Lakes Festival Focus 2020: Comics Writer Paul Cornell

Every year, in the countdown to the Lakes International Comic Art Festival in October, this year running as the virtual LICAF LIVE, we bring you a series of interviews with both guests and participants in the Comics Clock Tower (This year, also virtual).

Today, we’re talking to Paul Cornell, who has three new creator-owned comics series underway in 2020 and who has written episodes of ElementaryDoctor WhoPrimevalRobin Hood and many other TV series, including his own children’s show, Wavelength.

Paul’s worked for every major comics company, including his creator-owned series Saucer State for IDW and This Damned Band for Dark Horse, and runs for Marvel and DC on Batman and RobinWolverine and Young Avengers.

He’s won the BSFA Award for his short fiction, an Eagle Award for his comics, a Hugo Award for his podcast and shares in a Writer’s Guild Award for his Doctor Who.

He’s also the writer of the Lychford rural fantasy novellas from Publishing, and the co-host of Hammer House of Podcast.

What are you working on, comics-wise, right now, and when will it be published?

Paul Cornell: I’ve just finished #4 of I Walk With Monsters, my creator-owned horror series, the first issue of which will be published by The Vault on 11th November. I’m also currently writing two other creator-owned series, a non creator-owned series and several one-offs!

Which comic project you’ve worked on are you most proud of and where can people see it or buy it?

Paul: It’s I Walked With Monsters, because it’s straight from the heart and was painful to write. But I’m also very fond of my runs on Action Comics (with Lex Luthor) and Captain Britain and MI-13.

How do you plan your day as a creator? (Do you plan your day?)

Paul: I divide projects up into the amount of pages or word count needed per day, then do that. I’m usually writing five pages of comics a day, plus some prose. But that’s my maximum, I’m hoping to reduce that soon.

What’s the best thing about being a comics creator?

Paul: How wild the medium still is, for good and ill. Comickers get good anecdotes from the great and awful things that happen to them.

And the worst?

Paul: Well, the above, by definition, but also groups of so-called comics fans that attack creators, particularly women creators, online.

What most distracts you from getting your work done?

Paul: Childcare. I wouldn’t have it any other way, mind you.

Do you think it’s easier or harder for young comic creators to get published today?

Paul: About the same, honestly. As doors close, more open. It’s easier for comickers to self-publish, online and physically, and this is a medium which has always recognised that as a way in.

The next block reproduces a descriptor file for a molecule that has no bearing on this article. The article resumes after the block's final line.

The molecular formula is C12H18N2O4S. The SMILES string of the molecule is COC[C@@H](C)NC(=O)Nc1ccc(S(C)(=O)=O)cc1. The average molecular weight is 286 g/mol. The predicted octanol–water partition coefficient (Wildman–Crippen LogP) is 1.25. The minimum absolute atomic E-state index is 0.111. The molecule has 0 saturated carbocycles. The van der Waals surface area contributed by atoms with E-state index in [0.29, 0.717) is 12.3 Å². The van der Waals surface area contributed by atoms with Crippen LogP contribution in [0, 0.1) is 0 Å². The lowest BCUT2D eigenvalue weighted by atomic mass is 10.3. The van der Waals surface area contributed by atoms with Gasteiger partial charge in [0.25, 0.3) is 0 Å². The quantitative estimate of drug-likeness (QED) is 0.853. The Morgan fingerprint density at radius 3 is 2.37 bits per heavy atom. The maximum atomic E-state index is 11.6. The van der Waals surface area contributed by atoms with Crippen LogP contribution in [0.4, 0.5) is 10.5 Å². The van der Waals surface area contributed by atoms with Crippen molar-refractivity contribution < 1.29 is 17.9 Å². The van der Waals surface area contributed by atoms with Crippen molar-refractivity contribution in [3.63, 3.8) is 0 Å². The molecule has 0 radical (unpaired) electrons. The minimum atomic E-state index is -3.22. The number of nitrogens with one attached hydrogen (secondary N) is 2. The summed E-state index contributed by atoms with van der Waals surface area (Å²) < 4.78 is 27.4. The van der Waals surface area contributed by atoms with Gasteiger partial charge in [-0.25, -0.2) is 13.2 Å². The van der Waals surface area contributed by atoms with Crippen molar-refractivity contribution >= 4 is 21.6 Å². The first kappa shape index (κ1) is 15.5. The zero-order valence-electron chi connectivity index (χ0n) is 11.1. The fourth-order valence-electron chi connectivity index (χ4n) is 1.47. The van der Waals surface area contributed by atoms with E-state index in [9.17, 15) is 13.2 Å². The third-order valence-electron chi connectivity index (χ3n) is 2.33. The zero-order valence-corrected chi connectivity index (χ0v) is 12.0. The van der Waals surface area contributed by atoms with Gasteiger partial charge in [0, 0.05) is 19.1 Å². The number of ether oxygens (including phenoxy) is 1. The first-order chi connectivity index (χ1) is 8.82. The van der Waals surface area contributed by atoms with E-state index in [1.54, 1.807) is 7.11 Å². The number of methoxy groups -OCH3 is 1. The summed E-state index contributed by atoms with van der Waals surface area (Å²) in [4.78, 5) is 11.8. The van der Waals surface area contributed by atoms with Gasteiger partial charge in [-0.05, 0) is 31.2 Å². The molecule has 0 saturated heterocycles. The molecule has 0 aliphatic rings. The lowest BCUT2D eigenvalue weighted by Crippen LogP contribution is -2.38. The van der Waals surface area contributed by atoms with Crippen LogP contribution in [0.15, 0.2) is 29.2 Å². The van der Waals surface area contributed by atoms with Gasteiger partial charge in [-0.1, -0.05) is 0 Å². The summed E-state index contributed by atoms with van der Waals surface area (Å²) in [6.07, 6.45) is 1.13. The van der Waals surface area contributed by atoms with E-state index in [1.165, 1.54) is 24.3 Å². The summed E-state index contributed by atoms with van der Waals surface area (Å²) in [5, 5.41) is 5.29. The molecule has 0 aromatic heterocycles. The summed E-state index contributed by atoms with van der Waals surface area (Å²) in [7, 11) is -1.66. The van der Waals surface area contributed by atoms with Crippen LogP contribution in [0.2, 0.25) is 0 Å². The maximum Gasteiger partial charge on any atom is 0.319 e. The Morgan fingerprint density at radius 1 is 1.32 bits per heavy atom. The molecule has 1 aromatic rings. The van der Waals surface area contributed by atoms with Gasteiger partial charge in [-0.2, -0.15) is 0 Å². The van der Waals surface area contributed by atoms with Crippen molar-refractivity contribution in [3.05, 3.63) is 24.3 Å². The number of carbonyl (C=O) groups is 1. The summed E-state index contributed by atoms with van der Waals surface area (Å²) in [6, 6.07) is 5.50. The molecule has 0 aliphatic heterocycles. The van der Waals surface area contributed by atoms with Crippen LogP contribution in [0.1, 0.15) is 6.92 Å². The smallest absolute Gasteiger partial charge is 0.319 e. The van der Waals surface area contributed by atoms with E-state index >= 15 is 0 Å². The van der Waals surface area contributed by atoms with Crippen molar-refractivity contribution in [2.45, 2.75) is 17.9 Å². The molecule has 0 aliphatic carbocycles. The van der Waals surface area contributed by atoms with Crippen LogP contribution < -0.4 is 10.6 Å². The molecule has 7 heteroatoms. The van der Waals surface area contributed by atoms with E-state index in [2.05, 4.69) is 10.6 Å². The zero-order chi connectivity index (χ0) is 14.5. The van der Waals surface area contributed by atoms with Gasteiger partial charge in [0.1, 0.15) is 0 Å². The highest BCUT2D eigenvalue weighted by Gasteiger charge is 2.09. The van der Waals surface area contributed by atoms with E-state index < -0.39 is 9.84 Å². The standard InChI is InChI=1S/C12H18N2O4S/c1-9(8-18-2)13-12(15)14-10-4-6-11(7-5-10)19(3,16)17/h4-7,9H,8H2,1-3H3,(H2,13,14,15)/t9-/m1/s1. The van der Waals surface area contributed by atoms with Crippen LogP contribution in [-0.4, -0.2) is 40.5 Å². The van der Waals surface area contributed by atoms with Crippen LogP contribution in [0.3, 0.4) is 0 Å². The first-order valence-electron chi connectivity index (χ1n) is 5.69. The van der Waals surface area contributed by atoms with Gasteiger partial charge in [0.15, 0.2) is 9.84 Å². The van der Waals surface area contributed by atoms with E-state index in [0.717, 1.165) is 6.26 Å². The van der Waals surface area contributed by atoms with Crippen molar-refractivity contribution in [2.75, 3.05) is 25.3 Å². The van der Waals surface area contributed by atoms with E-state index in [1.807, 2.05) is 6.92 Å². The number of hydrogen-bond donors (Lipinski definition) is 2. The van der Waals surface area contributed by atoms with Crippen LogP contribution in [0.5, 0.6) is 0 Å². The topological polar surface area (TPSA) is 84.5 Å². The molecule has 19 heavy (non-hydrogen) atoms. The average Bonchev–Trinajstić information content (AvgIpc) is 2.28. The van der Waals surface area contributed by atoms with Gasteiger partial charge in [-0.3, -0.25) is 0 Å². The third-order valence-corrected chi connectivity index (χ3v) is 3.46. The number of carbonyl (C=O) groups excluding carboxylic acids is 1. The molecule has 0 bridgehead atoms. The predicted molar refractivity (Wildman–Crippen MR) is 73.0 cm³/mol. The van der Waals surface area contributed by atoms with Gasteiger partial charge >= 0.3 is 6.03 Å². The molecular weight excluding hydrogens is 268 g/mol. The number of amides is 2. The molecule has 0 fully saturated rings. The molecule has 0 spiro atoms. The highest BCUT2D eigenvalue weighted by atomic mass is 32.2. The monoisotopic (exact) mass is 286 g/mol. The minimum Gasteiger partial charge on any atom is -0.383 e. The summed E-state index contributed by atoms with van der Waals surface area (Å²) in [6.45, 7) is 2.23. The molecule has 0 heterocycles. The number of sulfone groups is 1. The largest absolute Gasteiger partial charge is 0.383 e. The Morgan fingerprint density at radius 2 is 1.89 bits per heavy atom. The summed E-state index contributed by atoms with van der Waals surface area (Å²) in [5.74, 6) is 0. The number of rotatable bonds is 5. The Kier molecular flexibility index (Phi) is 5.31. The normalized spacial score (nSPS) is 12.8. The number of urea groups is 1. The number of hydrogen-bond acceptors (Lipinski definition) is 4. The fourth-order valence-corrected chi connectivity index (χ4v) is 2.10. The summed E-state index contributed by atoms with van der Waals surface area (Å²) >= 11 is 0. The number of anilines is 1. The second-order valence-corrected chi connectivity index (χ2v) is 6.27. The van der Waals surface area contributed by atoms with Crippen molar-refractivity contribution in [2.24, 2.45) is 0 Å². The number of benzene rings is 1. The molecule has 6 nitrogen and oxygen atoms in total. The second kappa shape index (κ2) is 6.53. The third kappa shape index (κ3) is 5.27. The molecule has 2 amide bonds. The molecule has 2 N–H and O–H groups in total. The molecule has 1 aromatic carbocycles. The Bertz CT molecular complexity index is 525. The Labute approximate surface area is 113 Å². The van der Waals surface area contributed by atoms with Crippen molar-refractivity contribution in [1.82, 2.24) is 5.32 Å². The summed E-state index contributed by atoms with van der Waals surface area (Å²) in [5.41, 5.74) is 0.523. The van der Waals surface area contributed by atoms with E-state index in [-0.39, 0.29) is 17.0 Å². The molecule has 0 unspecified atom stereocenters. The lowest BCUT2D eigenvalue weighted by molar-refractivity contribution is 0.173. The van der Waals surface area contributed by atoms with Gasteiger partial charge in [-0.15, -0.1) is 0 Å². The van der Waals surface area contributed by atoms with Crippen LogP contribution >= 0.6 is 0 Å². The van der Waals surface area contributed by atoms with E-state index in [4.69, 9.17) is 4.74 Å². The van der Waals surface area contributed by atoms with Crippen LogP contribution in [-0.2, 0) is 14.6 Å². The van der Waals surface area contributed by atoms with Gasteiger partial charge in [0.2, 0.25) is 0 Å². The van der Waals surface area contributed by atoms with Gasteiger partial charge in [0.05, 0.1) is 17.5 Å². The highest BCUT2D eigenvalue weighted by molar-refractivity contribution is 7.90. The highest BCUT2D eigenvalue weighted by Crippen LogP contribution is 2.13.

How has the Pandemic affected you, work wise – good or bad?

Paul: I hate to say it, but it’s been good. I’ve channelled all my pain and stress into an increased work rate, which is unhealthy, but that’s always been true of my process. Plus the TV industry is all about development rather than production right now.

What do you think might be its most significant impact on the comics industry in general, long term?

Paul: I worry about how many stores will survive the hit. Also, I worry for editorial staff, given that some companies (and in retail) have responded to this with immediate layoffs.

Which one comic creator would you most like to meet, and why?

Paul: I’ve met a lot of my favourites, and tend to seek out Bronze Age creators at events so I can say hello. But I would love to have met Steve Gerber, who was on another level.

What one piece of advice do you offer people looking to work in the comics industry?

Paul: It’s still possibly the hardest medium to get into, so don’t get discouraged. Keep working on your skills and make your own comics.

What’s your favourite comic right now and where can people get it?

Paul: I’m an enormous fan of John Allison, so Wicked Things, in which some characters from his sprawling rom com/ fantasy/ horror/ slice of life universe get older and get into a surprisingly detailed crime thriller plot, is very satisfying.

Paul, thank you very much for your time and the very best of luck with I Walk With Monsters! It’s looking great!

• Web: | Podcast: | Twitter: @Paul_Cornell

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